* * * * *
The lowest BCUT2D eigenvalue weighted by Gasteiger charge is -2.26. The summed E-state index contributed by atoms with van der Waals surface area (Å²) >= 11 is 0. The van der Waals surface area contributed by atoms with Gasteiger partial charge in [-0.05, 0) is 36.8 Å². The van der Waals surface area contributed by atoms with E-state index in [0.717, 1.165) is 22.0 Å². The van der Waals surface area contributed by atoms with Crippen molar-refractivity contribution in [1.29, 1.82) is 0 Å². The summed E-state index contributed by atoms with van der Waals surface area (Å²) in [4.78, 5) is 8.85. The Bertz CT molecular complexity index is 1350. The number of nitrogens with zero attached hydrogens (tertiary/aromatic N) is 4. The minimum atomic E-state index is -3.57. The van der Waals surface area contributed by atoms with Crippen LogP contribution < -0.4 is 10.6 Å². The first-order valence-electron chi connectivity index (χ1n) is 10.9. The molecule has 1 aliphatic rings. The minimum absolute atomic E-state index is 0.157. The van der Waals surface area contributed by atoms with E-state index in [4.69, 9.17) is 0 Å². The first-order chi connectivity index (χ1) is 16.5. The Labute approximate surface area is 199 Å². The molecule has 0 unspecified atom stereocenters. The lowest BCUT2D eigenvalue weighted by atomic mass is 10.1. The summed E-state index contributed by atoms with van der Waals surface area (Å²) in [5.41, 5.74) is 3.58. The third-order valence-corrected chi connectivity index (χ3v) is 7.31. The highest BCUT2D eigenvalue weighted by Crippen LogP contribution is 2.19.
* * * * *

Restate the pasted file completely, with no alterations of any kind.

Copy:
The lowest BCUT2D eigenvalue weighted by Gasteiger charge is -2.26. The summed E-state index contributed by atoms with van der Waals surface area (Å²) >= 11 is 0. The van der Waals surface area contributed by atoms with Gasteiger partial charge in [-0.05, 0) is 36.8 Å². The van der Waals surface area contributed by atoms with E-state index in [0.717, 1.165) is 22.0 Å². The van der Waals surface area contributed by atoms with Crippen molar-refractivity contribution in [1.29, 1.82) is 0 Å². The summed E-state index contributed by atoms with van der Waals surface area (Å²) in [4.78, 5) is 8.85. The Bertz CT molecular complexity index is 1350. The number of nitrogens with zero attached hydrogens (tertiary/aromatic N) is 4. The minimum atomic E-state index is -3.57. The van der Waals surface area contributed by atoms with Crippen LogP contribution < -0.4 is 10.6 Å². The first-order valence-electron chi connectivity index (χ1n) is 10.9. The molecule has 1 aliphatic rings. The minimum absolute atomic E-state index is 0.157. The van der Waals surface area contributed by atoms with E-state index in [4.69, 9.17) is 0 Å². The first-order chi connectivity index (χ1) is 16.5. The Labute approximate surface area is 199 Å². The molecule has 0 unspecified atom stereocenters. The lowest BCUT2D eigenvalue weighted by atomic mass is 10.1. The summed E-state index contributed by atoms with van der Waals surface area (Å²) in [5.41, 5.74) is 3.58. The third-order valence-corrected chi connectivity index (χ3v) is 7.31. The highest BCUT2D eigenvalue weighted by Crippen LogP contribution is 2.19.